'A novel of the cruelty of war, and tenuousness of life and the impossibility of love.
'August, 1943. In the despair of a Japanese POW camp on the Thai-Burma death railway, Australian surgeon Dorrigo Evans is haunted by his love affair with his uncle's young wife two years earlier. Struggling to save the men under his command from starvation, from cholera, from beatings, he receives a letter that will change his life forever.
'This savagely beautiful novel is a story about the many forms of love and death, of war and truth, as one man comes of age, prospers, only to discover all that he has lost.' (Publisher's blurb)
Unit Suitable For
AC: Senior Secondary (Literature Unit 3)
bravery, cruelty and futility of war, good and evil, heroism, hope, Japanese, love, mateship, memory, national spirit, survival, war
Critical and creative thinking, Ethical understanding, Information and communication technology, Intercultural understanding, Literacy, Personal and social
Asia and Australia's engagement with Asia
of the peony.
On 15 March 2018, it was announced that FremantleMedia had secured the television rights to the novel, but no further information on the adaptation had been released.
'Richard Flanagan’s sixth novel, The Narrow Road to the Deep North, has attracted quite some criticisms in spite of all the celebratory rhetoric that came after it won the 2014 Man Booker Prize. This essay offers a critical reading of the novel’s treatment of trauma as a theme and the ethics it reveals by looking into the way in which three national groups of characters are portrayed. Flanagan portrays Australians as nihilistic creatures incapable of noble emotions. In the meantime, he depicts the Japanese as people with a special spirit that deserves understanding. And he presents the Koreans as demons capable of the most inhuman atrocities. Through such deliberate nullification of trauma, the novel communicates a set of values that one would associate with postmodern ethics. It is contended that what the story offers is perhaps a truly "narrow road" for Australia towards Asia.'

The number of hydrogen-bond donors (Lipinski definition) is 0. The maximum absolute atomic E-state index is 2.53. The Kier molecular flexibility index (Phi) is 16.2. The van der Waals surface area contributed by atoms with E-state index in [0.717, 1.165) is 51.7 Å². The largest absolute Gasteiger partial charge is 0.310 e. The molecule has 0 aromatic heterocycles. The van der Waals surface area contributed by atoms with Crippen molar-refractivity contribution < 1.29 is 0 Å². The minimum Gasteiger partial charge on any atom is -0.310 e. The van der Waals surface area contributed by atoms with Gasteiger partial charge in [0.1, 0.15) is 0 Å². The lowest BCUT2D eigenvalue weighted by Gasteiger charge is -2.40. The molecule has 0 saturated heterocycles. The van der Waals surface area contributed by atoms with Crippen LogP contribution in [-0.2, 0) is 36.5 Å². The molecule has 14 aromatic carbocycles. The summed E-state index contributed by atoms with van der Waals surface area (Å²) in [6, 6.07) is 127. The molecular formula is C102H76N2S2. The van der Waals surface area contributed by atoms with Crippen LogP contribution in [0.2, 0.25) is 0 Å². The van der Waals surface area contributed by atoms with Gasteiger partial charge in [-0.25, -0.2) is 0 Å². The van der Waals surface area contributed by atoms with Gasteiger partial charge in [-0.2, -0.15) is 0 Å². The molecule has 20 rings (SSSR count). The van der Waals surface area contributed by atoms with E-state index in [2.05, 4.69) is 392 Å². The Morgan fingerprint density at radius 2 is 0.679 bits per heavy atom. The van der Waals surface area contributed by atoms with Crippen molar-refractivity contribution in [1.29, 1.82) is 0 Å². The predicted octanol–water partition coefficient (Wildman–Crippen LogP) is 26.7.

'This article argues that, since 2004 or so, a new kind of Australian historical novel has emerged among practitioners of literary fiction, one concerned with the mid-twentieth century. This new historical fiction has been characterized by an aesthetic stringency and self-consciousness. Though Steven Carroll and Ashley Hay will be the principal twenty-first-century writers examined, reference will also be made to several other writers including Carrie Tiffany, Charlotte Wood, Sofie Laguna, and to the later work of Peter Carey. In all these contemporary books, technology plays a major role in defining the twentieth century as seen historically.' (Publication abstract)
'Whether it be Sir John Franklin confronting a "sense of his own horror" while hallucinating and dying in Flanagan's Wanting (177), Oblivia, mute and with no agency, possessed only of memories that Bella Donna "has chosen to tell her" in Wright's Swan Book (89) and ending her days in a ghost swamp (334), or Aljaz Cosini finding himself in a "gorge of death" because he has ignored the "language" of the landscape in Flanagan's Death of a River Guide (296-97), both authors write of an erosion of being and purpose, often using landscape and the history inscribed on that landscape to describe existential crisis. Magic realism, even its constituent words, has little relation with what Franz Roh proposed in his seminal 1925 essay on a new form of painting: the term has not only shifted its main focus from one artistic endeavor to another but has often features of surrealism or what Roh (dismissively) called "Expressionism," a term he used to explicitly label Marc Chagall's modernist work, characterized as including animals walking in the sky, heads "popped like corks," "chromatic storms," and distortions of perspective (Faris 17). Wright's dream of a common spirituality of reconciliation, also expressed in interview, also has resonances with Fuentes's belief (33) that all Mexicans need to recognize that Indians are intrinsically part of their culture, their identity and heritage, and must therefore work to ensure justice for that population. [...]the invading colonial culture was initially penal, brutalizing, and authoritative and indeed sought to make the entire landscape an unescapable and perfect prison.' (Publication abstract)